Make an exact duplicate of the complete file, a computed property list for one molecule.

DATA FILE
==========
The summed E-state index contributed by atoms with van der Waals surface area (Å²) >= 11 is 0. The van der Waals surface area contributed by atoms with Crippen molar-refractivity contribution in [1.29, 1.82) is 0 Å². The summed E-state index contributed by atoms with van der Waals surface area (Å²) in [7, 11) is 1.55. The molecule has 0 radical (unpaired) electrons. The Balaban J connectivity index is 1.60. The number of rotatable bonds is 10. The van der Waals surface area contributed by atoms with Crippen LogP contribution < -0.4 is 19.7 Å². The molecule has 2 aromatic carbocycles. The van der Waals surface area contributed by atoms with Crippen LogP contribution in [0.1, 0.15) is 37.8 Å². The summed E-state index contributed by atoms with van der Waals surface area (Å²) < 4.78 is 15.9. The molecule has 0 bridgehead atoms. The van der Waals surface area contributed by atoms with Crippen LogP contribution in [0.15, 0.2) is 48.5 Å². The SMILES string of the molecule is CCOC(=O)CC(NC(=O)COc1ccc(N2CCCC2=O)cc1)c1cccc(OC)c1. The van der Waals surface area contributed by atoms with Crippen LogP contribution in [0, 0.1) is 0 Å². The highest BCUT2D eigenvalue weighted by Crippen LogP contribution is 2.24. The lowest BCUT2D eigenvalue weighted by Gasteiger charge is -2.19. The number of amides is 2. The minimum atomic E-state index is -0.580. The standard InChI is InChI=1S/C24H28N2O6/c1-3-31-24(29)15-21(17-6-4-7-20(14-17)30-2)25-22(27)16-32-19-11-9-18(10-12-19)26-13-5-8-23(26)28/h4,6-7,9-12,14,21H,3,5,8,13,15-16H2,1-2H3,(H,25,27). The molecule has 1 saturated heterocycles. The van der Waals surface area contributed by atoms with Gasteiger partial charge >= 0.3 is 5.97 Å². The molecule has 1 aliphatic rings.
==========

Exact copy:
The summed E-state index contributed by atoms with van der Waals surface area (Å²) >= 11 is 0. The van der Waals surface area contributed by atoms with Crippen molar-refractivity contribution in [1.29, 1.82) is 0 Å². The summed E-state index contributed by atoms with van der Waals surface area (Å²) in [7, 11) is 1.55. The molecule has 0 radical (unpaired) electrons. The Balaban J connectivity index is 1.60. The number of rotatable bonds is 10. The van der Waals surface area contributed by atoms with Crippen LogP contribution < -0.4 is 19.7 Å². The molecule has 2 aromatic carbocycles. The van der Waals surface area contributed by atoms with Crippen LogP contribution in [0.1, 0.15) is 37.8 Å². The summed E-state index contributed by atoms with van der Waals surface area (Å²) < 4.78 is 15.9. The molecule has 0 bridgehead atoms. The van der Waals surface area contributed by atoms with Crippen LogP contribution in [0.15, 0.2) is 48.5 Å². The SMILES string of the molecule is CCOC(=O)CC(NC(=O)COc1ccc(N2CCCC2=O)cc1)c1cccc(OC)c1. The van der Waals surface area contributed by atoms with Crippen LogP contribution in [0, 0.1) is 0 Å². The highest BCUT2D eigenvalue weighted by Crippen LogP contribution is 2.24. The lowest BCUT2D eigenvalue weighted by Gasteiger charge is -2.19. The number of amides is 2. The minimum atomic E-state index is -0.580. The standard InChI is InChI=1S/C24H28N2O6/c1-3-31-24(29)15-21(17-6-4-7-20(14-17)30-2)25-22(27)16-32-19-11-9-18(10-12-19)26-13-5-8-23(26)28/h4,6-7,9-12,14,21H,3,5,8,13,15-16H2,1-2H3,(H,25,27). The molecule has 1 saturated heterocycles. The van der Waals surface area contributed by atoms with Gasteiger partial charge >= 0.3 is 5.97 Å². The molecule has 1 aliphatic rings.